Friday, May 06, 2016

“Turn away from evil and do good.”

By HaRav Dov Begon
Rosh HaYeshiva, Machon Meir

G-d commanded Moses to speak to the Israelites, admonishing and directing them before their entrance into the Land: “Do not follow the ways of Egypt where you once lived, nor of Canaan, where I will be bringing you. Do not follow [any] of their customs” (Leviticus 18:3). Rashi explains that the deeds of the Egyptians and the Canaanites were more corrupt than those of all the other nations. He comments on the expression, “Do not follow any of their customs”: 
“What did Scripture leave [unsaid] which was not previously stated? Rather, this verse refers to their customs, matters which are [social] obligations for them, such as [attending] theaters and stadiums.” 

These activities are in the class of “the seat of scoffers” (Psalm 1:1), activities that lead one to neglect Torah learning. Well-known is the Rabbinic rule that whoever scoffs will be visited by suffering (Avodah Zarah 18b). What precedes in the category of “avoiding evil” (Psalm 34:15). As far as the obligation to “do good” (ibid.), it says, “Follow My laws and be careful to keep My decrees, [for] I am the L-rd your G-d. Keep My decrees and laws, since it is only by keeping them that a person can [truly] live. I am the L-rd” (Leviticus 18:4-5). 

Rashi explains “Be careful to keep My decrees” as follows: 
 “Don’t dispense with your obligation. Don’t say, ‘I’ve finished learning Jewish wisdom. Now I shall go and learn the wisdom of the nation.’” 

Quite the contrary, we have to learn Torah in such a way that we learn it our whole life. That is how we fulfill, “Happy is the man that hath not walked in the counsel of the wicked, nor stood in the way of sinners, nor sat in the seat of the scornful. But his delight is in the law of the L-rd; and in His law doth he meditate day and night” (Psalm 1; Avodah Zarah 18b).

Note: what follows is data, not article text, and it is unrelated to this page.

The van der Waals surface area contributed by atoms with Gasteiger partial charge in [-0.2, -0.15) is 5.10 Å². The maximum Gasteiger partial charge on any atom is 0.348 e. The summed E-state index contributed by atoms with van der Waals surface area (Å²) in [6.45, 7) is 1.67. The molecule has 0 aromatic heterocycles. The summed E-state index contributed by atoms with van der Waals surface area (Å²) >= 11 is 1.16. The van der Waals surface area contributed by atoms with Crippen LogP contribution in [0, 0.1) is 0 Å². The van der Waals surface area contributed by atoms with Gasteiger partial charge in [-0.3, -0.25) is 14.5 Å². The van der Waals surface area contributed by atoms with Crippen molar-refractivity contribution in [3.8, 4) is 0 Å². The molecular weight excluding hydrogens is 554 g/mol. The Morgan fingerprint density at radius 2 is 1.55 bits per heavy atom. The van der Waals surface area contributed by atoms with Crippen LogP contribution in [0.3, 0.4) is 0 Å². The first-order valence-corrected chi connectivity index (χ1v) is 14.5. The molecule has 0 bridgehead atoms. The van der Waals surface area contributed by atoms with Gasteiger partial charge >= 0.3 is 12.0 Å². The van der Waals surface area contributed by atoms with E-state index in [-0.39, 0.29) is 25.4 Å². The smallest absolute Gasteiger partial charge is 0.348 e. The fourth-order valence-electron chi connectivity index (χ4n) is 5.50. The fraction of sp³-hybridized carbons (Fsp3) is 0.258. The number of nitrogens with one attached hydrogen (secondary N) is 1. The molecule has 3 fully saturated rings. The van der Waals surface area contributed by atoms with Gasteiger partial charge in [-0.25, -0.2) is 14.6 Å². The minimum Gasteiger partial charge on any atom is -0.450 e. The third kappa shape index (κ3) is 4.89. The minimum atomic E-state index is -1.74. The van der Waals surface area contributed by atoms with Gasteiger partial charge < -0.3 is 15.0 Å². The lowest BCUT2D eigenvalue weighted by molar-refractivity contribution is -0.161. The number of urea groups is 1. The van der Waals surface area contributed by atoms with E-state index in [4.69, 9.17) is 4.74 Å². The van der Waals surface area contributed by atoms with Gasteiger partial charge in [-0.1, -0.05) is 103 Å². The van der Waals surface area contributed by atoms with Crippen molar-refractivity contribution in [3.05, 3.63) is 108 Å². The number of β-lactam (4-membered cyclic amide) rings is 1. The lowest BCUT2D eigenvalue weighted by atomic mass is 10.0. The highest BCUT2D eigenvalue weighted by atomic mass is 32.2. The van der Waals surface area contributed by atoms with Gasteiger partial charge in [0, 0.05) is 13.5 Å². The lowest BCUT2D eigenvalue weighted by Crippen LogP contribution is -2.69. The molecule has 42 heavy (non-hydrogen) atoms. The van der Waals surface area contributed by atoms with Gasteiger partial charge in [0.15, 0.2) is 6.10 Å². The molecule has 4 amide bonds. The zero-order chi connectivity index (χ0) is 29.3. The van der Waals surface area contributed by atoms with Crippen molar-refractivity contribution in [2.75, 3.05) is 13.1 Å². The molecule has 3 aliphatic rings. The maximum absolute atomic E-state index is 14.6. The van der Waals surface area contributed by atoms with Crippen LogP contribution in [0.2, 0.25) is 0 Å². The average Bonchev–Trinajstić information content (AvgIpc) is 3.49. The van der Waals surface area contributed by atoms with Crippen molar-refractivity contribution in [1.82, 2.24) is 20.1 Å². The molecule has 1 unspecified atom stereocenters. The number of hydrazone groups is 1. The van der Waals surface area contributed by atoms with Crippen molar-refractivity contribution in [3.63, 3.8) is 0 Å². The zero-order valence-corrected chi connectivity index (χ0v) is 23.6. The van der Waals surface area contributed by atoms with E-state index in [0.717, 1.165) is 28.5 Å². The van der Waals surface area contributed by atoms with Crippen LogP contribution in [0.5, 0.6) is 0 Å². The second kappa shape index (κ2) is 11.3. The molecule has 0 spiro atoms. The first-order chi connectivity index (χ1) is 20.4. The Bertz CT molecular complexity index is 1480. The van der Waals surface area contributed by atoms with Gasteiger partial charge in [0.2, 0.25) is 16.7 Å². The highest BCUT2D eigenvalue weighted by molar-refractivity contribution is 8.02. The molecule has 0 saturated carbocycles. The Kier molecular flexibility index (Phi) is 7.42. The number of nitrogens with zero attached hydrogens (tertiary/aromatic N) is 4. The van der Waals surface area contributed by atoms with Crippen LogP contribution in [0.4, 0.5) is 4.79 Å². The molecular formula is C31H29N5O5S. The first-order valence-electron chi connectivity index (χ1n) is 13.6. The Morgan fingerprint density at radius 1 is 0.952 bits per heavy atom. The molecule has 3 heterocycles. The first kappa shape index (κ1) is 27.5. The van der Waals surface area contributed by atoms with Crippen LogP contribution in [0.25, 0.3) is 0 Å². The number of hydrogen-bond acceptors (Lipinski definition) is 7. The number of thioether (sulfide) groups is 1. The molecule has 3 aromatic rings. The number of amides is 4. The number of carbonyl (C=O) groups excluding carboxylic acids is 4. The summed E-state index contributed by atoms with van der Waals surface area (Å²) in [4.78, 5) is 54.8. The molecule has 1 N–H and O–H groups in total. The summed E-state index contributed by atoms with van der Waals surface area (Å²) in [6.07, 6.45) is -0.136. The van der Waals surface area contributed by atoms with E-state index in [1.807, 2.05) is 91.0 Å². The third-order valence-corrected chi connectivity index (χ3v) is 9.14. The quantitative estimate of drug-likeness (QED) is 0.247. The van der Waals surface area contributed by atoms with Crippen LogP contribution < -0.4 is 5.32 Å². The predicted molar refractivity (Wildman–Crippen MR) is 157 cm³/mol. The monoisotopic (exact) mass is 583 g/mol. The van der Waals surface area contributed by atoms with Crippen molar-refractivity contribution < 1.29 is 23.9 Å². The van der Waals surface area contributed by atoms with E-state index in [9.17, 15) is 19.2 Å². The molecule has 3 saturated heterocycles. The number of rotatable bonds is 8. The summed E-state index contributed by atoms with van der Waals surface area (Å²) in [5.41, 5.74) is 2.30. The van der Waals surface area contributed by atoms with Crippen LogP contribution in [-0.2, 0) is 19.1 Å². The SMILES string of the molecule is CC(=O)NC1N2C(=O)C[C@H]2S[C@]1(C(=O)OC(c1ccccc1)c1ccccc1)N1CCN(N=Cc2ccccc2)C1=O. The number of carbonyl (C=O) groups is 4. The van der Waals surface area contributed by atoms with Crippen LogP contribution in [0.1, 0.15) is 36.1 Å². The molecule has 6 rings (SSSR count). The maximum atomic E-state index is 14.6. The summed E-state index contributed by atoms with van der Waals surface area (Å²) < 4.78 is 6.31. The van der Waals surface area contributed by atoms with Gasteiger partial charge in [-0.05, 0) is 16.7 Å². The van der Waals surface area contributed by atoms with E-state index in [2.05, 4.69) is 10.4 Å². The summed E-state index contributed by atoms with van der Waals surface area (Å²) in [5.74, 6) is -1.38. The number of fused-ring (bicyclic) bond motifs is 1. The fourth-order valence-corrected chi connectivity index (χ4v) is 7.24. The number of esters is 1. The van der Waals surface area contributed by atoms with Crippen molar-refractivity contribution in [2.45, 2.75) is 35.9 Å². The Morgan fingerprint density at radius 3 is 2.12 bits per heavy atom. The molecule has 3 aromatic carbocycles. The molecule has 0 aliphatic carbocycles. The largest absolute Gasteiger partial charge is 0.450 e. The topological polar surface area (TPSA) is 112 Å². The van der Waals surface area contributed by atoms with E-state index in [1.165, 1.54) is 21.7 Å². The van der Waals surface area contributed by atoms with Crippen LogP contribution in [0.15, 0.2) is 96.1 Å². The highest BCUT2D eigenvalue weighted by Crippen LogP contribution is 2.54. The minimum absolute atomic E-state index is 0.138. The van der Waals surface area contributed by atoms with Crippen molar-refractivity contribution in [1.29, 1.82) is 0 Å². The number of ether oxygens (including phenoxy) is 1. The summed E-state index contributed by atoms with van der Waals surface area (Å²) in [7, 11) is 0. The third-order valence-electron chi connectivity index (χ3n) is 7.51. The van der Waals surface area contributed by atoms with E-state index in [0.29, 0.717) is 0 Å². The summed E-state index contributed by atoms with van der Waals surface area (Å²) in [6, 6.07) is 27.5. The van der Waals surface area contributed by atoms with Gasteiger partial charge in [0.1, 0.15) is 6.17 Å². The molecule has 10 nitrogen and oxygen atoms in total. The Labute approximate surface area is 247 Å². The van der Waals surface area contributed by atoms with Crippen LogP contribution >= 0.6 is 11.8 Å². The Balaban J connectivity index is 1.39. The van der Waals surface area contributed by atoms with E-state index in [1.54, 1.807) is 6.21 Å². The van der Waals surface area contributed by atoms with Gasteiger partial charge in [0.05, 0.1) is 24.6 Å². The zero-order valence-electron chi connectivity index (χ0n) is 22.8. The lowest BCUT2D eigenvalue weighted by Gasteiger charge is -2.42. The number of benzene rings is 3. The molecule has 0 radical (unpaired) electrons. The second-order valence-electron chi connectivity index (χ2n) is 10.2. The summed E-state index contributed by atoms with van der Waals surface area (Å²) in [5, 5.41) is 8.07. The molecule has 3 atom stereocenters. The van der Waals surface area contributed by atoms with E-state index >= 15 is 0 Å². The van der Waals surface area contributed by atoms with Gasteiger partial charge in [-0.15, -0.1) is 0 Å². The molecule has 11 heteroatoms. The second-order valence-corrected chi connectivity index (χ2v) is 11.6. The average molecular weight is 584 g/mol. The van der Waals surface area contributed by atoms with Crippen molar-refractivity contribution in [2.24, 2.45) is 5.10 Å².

What was true in Biblical times is true still. When Israel first set out on the stage of history, we were admonished, “Avoid evil and do good.” We were to “avoid evil” – not to do the deeds of the Egyptians and Canaanites, who were steeped in sexual sin, idolatry and theft; neither to develop a culture of theatres and stadiums, involving scoffing and frivolity, or competitions involving violence and cruelty. Today, as well, we mustn’t pursue that same culture which no matter how different it seems remains the same, that culture of scoffing, violence and cruelty. Yet today these sins are occurring not just in the new theaters and stadiums, but unfortunately almost everywhere that there are television and Internet. There, we find the wholesale display of sex, violence and evil, all of which can influence the psyche and behavior of the spectators. In fact, such content leads to unprecedented neglect of Torah learning and deterioration in morality, behavior and values. 

We are also commanded to “do good.” The terrible crisis plaguing education and culture in our country requires that these frameworks engage in some deep and candid soulsearching, and that the entire public do so as well. All must ask whether the time has not arrived to return to our Jewish roots, to learn and to teach our holy Torah with love, not just on an individual basis, but on a governmental level. Surely, that crisis of spirit, morality and values which plagues Israeli society plagues almost every Jewish home, the education system and the entire governmental framework, and it requires us to make a fundamental change in order to imbue spiritual content and values into our country. As one of our heads of state said in our country’s infancy: 
 “The Jewish Nation is not just a national or political unit. Rather, it incorporates also a spiritual, ethical will and has borne a historic vision ever since it appeared on the stage of history… We cannot understand Jewish history or our people’s fight for survival if we do not envision the spiritual and philosophical uniqueness of the Jewish People.” 

May there soon be fulfilled through us the words, “Who is the man who desires life and loves days, that he may see good therein? Depart from evil, and do good; seek peace, and pursue it.” 

Looking forward to complete salvation, 
Shabbat Shalom,
Chodesh Tov.

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